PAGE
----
Buying a home with an existing pool can save you money on the construction of it and the hassle of having your yard torn up during installation.
Depending on the condition of the pool, an existing pool can be a good buy. It’s a bonus if having a pool is on your wish list without adding another monthly payment to your debts.
Your choice depends on your expectations — because in most cases it’s like buying a car, once it’s yours, you’ll never get the full cost back. Here’s what you need to know. When a Pool Makes Financial Sense
If you live in a higher-end neighborhood and most of your neighbors have pools. In fact, not having a pool might make your home harder to sell.
If you live in a warm climate, such as Florida or Hawaii.
Your lot is big enough to accommodate a pool and still have some yard left over for play or gardening.
Still, that’s no guarantee you’ll get a return on your investment. At most, your home’s value might increase 7% if all circumstances are right when it comes time to sell. Those circumstances include the points made above, plus:
• The style of the pool.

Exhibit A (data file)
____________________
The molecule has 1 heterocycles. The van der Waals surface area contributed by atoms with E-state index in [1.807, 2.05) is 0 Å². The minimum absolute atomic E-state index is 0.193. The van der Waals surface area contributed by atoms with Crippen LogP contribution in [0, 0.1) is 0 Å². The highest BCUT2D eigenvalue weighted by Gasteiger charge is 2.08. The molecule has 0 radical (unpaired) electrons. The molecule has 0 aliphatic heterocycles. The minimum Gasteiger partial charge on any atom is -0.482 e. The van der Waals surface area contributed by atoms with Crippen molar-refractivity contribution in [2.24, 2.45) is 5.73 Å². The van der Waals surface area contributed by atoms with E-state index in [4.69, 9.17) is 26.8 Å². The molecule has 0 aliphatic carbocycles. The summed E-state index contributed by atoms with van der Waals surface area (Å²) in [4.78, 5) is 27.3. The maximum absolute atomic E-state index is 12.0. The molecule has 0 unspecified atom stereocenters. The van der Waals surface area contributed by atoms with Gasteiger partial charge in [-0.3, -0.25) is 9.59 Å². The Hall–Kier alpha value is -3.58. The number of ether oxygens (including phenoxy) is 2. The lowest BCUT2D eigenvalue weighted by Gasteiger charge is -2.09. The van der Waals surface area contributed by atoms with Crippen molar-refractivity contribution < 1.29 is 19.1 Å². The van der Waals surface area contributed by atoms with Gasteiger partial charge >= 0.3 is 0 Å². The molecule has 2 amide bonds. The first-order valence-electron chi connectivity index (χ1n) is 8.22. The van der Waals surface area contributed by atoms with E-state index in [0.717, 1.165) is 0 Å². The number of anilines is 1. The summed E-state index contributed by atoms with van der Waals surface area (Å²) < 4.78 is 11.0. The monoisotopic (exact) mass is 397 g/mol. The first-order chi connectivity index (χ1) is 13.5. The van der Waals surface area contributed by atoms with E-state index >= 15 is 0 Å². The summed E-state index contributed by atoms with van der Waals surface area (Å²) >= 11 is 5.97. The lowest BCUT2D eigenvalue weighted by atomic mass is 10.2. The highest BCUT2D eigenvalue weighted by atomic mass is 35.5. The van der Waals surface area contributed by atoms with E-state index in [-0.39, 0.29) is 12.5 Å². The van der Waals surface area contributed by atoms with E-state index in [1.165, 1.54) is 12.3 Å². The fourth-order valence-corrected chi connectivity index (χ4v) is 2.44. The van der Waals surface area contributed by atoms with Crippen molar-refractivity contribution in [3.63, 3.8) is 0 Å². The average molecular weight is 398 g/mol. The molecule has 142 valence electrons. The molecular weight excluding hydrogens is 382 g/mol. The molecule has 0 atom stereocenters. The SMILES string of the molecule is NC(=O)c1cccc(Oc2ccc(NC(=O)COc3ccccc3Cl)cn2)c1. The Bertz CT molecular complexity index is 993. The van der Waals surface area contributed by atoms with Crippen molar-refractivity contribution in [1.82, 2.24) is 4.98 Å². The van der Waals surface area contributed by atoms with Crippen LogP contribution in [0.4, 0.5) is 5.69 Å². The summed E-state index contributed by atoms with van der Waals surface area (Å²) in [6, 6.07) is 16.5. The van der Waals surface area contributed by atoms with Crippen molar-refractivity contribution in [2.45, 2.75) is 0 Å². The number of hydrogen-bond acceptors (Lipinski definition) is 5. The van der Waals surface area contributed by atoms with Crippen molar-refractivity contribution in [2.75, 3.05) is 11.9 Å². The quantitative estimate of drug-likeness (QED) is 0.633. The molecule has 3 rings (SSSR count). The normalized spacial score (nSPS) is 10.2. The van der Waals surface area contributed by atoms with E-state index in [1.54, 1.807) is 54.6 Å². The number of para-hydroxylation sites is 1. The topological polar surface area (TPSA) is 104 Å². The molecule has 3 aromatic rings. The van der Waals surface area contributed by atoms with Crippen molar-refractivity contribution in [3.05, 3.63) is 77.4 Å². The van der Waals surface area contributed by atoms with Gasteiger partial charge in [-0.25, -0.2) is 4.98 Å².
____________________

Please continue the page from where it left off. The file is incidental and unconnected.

• Does it fit the neighborhood?
• The condition of the pool. Is it well-maintained?
• Age of the pool. -If you put a pool in today and sell in 20 years, you probably won’t recoup your costs, especially if the pool needs updating.
You can attract the right buyer if you go to sell. Couples with very young children may shy away from pools because of safety issues, but an older childless couple may fall in love with it. It all depends on your market and talking to your agent who knows your local market may help you decide.
Only the homeowner, can determine the true return on investment. A pool can add value to your quality of life and enhance the enjoyment of your home. You can’t put a price tag on that.
You should consider how much a pool costs to build and maintain. — Have questions about buying a home in our area with a pool?
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